Tomorrow, Tesla will release their financial results for the second quarter of 2015. Due to their recent policy change of disclosing Model S deliveries right after the end of quarter, the company already confirmed record deliveries of 11,502 cars. The Model S being by far the main source of revenue for Tesla, there shouldn’t be too much of a surprise on the revenue side, but let’s take a look at what to expect:
Based on last quarter’s $88,930 average sale price per car, Tesla’s revenue for the quarter should be just over $1 billion, give or take a few tens of millions since Tesla also supplies services and powertrains to other car manufacturers.
Wall Street’s consensus is $1.15 billion for the quarter, while Estimize, the financial analyses crowdsourcing website, predicts $1.16 billion in revenue.
Here’s the website’s predictions for Tesla’s revenue over the past 2 years – blue is the Estimize predictions – grey is the Wall Street consensus – green is the actual results:
In term of earnings per share, or rather loss per share, the Wall Street consensus is a loss of $0.57 for the quarter, while Estimize’s prediction is a loss of $0.50 per share.
Earnings per share over the last 2 years – blue is the Estimize predictions – grey is the Wall Street consensus – green is the actual results:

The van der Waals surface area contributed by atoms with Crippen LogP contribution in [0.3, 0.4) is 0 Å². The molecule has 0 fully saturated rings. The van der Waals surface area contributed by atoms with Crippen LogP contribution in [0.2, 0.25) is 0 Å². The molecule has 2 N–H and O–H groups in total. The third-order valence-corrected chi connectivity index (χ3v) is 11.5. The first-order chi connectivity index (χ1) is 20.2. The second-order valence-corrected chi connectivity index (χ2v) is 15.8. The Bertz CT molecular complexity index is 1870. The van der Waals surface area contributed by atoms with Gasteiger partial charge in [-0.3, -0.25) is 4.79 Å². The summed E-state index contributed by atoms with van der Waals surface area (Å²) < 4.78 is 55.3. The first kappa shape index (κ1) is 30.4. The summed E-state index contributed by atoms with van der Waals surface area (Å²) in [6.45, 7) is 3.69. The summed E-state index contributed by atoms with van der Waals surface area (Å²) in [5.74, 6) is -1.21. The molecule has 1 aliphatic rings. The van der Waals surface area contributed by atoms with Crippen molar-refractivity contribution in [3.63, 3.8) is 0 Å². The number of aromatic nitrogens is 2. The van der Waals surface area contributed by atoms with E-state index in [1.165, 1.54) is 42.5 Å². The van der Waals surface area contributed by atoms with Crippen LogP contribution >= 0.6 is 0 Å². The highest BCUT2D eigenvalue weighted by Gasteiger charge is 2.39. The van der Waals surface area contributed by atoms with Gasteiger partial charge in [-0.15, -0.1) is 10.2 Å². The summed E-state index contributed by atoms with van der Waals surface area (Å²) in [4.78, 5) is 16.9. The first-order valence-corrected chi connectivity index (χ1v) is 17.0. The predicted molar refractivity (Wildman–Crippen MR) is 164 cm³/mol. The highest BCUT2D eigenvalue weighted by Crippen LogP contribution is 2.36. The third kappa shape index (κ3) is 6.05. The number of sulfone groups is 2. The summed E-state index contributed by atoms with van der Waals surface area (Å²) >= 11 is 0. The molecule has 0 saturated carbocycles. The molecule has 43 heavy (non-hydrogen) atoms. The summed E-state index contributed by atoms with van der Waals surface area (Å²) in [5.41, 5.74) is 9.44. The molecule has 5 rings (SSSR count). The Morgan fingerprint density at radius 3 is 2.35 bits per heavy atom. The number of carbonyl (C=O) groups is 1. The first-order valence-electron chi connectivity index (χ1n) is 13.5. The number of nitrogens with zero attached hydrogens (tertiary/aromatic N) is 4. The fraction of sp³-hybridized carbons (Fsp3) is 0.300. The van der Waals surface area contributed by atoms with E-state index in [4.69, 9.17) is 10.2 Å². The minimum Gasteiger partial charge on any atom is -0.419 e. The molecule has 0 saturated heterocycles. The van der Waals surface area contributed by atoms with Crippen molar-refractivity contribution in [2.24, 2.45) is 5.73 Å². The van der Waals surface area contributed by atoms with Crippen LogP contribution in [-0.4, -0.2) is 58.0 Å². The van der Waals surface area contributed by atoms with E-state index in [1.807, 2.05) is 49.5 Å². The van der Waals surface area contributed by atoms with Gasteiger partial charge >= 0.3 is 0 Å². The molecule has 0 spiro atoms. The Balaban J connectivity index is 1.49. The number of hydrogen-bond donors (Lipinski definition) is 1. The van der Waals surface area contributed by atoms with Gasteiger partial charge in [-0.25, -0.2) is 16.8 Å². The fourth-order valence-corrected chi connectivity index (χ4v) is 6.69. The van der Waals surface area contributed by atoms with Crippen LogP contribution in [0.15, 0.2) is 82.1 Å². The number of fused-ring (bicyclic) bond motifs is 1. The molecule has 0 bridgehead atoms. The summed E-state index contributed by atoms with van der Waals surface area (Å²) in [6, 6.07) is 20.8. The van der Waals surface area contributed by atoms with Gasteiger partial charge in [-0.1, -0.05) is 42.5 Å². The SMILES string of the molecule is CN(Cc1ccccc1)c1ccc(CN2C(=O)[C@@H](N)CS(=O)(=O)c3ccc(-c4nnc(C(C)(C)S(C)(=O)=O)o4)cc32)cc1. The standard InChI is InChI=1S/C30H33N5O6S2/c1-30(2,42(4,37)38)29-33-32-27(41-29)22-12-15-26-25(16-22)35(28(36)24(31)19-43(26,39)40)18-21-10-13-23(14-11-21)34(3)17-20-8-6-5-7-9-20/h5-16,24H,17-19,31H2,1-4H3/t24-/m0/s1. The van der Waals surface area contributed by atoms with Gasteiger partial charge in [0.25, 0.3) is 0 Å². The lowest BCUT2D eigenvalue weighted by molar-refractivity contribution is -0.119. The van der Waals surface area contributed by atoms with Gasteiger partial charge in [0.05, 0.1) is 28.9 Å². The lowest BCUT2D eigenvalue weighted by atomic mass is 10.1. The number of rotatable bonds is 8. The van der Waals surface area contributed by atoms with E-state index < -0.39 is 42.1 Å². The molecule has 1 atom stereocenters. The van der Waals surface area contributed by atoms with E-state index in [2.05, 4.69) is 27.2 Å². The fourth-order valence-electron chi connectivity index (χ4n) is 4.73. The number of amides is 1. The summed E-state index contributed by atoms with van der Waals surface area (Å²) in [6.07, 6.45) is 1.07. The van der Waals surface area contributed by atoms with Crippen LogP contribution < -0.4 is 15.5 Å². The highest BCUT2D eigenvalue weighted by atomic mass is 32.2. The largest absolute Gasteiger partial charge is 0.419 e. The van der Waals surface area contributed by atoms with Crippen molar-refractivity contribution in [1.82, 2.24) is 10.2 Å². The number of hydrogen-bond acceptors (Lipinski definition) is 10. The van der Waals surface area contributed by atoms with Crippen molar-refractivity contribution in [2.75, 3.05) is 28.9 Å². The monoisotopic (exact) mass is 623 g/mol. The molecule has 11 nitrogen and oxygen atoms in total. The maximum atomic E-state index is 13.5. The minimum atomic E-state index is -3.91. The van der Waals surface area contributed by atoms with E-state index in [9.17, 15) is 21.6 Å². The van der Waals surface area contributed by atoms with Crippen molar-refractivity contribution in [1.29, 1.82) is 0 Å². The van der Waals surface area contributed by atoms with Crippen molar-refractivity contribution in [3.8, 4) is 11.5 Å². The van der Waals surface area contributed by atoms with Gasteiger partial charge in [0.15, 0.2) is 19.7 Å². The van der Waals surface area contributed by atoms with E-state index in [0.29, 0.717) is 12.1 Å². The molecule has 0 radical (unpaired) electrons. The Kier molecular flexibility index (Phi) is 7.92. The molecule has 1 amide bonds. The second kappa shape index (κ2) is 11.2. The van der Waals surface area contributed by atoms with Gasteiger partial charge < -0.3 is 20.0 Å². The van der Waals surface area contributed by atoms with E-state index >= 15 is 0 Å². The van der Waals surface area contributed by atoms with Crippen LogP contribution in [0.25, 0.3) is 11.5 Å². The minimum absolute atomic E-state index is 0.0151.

Tesla is certainly focused on growth, but they try to aim for marginal profitability, which until late last year they were able to maintain, but with large capital expenditures for the Gigafactory under construction in Nevada and tooling for the new production line for the Model X, Tesla has been slowly slipping away from marginal profitability and that should remain the case until the production ramp up expected for the third and fourth quarters of the year.
Aside for financial data, shareholders are also expecting several updates regarding the Model X, the new energy storage products and maybe an update on the early response to Tesla’s new referral program.
Last weekend, we published an article about everything we know on the Model X so far, but the actual rollout of the highly anticipated vehicle remains extremely vague. We know the start of production is imminent, but we don’t know if Tesla will start by making demonstration vehicles to allow reservation holders to see and test the vehicle before turning their reservations into orders or if they will go ahead with their online design studio to get car configurations for the start of production.
Tesla is also expected to give an update on the current backlog of reservations for the all-electric SUV, which is estimated to have reached close to 25,000 reservations with deposits according to the most recent tally update.
Similar to the Model X rollout, shareholders will be expecting an update on the specifics for the deployment of Tesla’s Powerwall and Powerpack. The company has been inking deals left and right for the stationary energy storage products, but the shareholders are anxiously waiting for the money to appear on the income statement.
Tesla’s earnings conference call are always very interesting because they are rarely heavy on financials, but rather focused on the whole business, and I think tomorrow’s call will be a particularly interesting one. You can login here to listen to the call live via webcast.
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